7. ^ Trump, Donald [@realDonaldTrump] (6 June 2017). "...extremism, and all reference was pointing to Qatar. Perhaps this will be the beginning of the end to the horror of terrorism!" (Tweet). Archived from the original on 6 June 2017. Retrieved 7 June 2017 – via Twitter. 
  8. ^ a b c "The Latest: Trump says Qatar dispute could end terror". The Washington Post. 
  9. ^ "U.S. military praises Qatar, despite Trump tweet". Reuters. 6 June 2017. Retrieved 8 June 2017. 
  10. ^ "Trump appears to take credit for Gulf nations' move against Qatar". CNN. 
  11. ^ "Tillerson says break with Qatar by Saudi Arabia, others won't affect counter-terrorism". CNBC. 5 June 2017. Retrieved 5 June 2017. 
  12. ^ "Trump sides with Saudis, other Arab nations against Qatar". ABC News. Go. 
  13. ^ "Siding against ally Qatar, Trump injects US into Arab crisis". The Chronicle Herald. The Canadian Press. 6 June 2017. Retrieved 6 June 2017. 
  14. ^ Gaouette, Nicole; Browne, Ryan. "Trump reverses course in Qatar call". CNN. Retrieved 8 June 2017. 
  15. ^ "Qatar vows no surrender in Gulf crisis as U.S., Kuwait seek solution". Reuters. 8 June 2017. Retrieved 8 June 2017. 
  16. ^ a b Mindock, Clark (10 June 2017). "Donald Trump accuses Qatar of funding terrorism 'at very high level'". The Independent. Retrieved 10 June 2017. 
  17. ^ "President Trump Just Directly Contradicted His Secretary of State". Time. Retrieved 9 June 2017. 
  18. ^ School of Foreign Service in Qatar: Georgetown University Archived 6 April 2008 at the Wayback Machine.
  19. ^ "Northwestern University in Qatar". Retrieved 8 November 2008. 
  20. ^ "Obama, Qatar’s Amir Tamim After Their Meeting". U.S. Department of State. 24 February 2015. Retrieved 20 April 2015.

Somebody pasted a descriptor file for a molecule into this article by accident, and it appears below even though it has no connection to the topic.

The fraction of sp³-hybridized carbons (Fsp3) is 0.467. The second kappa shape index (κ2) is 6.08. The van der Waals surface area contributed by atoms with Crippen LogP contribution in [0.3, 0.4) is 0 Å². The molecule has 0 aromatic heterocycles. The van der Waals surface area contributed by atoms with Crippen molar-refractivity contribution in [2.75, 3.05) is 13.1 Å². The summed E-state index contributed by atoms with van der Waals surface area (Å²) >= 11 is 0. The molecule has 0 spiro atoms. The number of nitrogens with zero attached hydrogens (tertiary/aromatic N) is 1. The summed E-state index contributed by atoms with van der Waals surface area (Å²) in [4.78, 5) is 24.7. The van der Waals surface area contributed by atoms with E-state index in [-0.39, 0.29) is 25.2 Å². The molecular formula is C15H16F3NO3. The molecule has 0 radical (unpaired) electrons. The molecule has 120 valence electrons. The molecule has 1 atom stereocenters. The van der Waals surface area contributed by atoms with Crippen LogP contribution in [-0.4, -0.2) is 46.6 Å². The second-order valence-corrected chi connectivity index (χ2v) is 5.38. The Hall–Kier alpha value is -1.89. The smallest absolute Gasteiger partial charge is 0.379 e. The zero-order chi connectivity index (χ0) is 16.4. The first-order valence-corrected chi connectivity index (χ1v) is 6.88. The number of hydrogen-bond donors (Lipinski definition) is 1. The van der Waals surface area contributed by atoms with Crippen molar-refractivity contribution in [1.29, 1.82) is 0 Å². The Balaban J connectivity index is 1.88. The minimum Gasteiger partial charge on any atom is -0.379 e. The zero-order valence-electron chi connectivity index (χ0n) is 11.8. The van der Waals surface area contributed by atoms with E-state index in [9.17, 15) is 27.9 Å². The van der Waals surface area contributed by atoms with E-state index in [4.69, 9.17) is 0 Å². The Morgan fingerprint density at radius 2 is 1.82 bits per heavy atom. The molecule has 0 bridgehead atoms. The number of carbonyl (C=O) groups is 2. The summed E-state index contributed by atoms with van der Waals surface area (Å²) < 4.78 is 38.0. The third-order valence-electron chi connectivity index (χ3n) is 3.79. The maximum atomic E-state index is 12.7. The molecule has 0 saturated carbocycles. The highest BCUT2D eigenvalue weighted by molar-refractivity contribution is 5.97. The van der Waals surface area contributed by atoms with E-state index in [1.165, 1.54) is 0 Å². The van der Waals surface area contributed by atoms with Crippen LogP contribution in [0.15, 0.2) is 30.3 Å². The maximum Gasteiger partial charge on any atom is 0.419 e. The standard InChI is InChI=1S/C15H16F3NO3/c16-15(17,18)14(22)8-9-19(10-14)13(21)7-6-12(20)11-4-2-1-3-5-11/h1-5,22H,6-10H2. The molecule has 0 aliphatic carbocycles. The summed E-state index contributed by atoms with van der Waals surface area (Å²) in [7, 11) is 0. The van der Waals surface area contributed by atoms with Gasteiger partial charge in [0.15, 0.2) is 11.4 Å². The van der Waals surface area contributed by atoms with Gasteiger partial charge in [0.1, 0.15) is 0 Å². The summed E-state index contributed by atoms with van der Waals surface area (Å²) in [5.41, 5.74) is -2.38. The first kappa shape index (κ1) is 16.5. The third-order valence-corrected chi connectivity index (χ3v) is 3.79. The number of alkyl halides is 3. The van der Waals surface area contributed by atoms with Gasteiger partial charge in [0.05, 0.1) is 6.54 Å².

21. ^ "George W. Bush - Remarks to Troops - Sayliyah, Qatar". Presidential Rhetoric. 5 June 2003. Retrieved 13 February 2012. 
  22. ^ Blitzer, Wolf (11 December 2002). "Rumsfeld secures cooperation in the Gulf". CNN. Retrieved 8 November 2008. 
  23. ^ "Public Liaison E-newsletter" (PDF). U.S. Department of State. 22 February 2010. Retrieved 20 April 2015. 
  24. ^ "Kerry, Qatari Prime Minister Hamad in Doha, Qatar". U.S. Department of State. 5 March 2013. Retrieved 20 April 2015. 
  25. ^ "Chargé d'affaires a.i, Embassy of the United States in Doha, Qatar". U.S. Department Of State. 23 July 2017. Retrieved 27 July 2017. 
  26. ^ "Embassy of the United States in Doha, Qatar". U.S. Department Of State. Retrieved 27 July 2017. 
  27. ^ a b http://washington.embassy.qa/en/the-embassy/ambassador
  28. ^ "U.S. downsizing in Gulf, quitting Camp Snoopy". World Tribune. 13 May 2003. Retrieved 3 August 2015. 
  29. ^ http://www.arabnews.com/node/1105866/world
  30. ^ Lendon, Brad (5 June 2017). "Qatar hosts largest US military base in Mideast". CNN. Retrieved 5 June 2017. 
  31. ^ "Qatar buying US helicopters, missiles in multi-billion dollar deal". Business Line. 15 July 2014. Retrieved 25 September 2014. 
  32. ^ "Qatar signs $12 billion deal to buy F-15 jets from U.S.". Reuters. June 14, 2017. Retrieved 15 June 2017. 

External links[edit]

 This article incorporates public domain material from the United States Department of State website http://www.state.gov/r/pa/ei/bgn/index.htm (Background Notes).[1]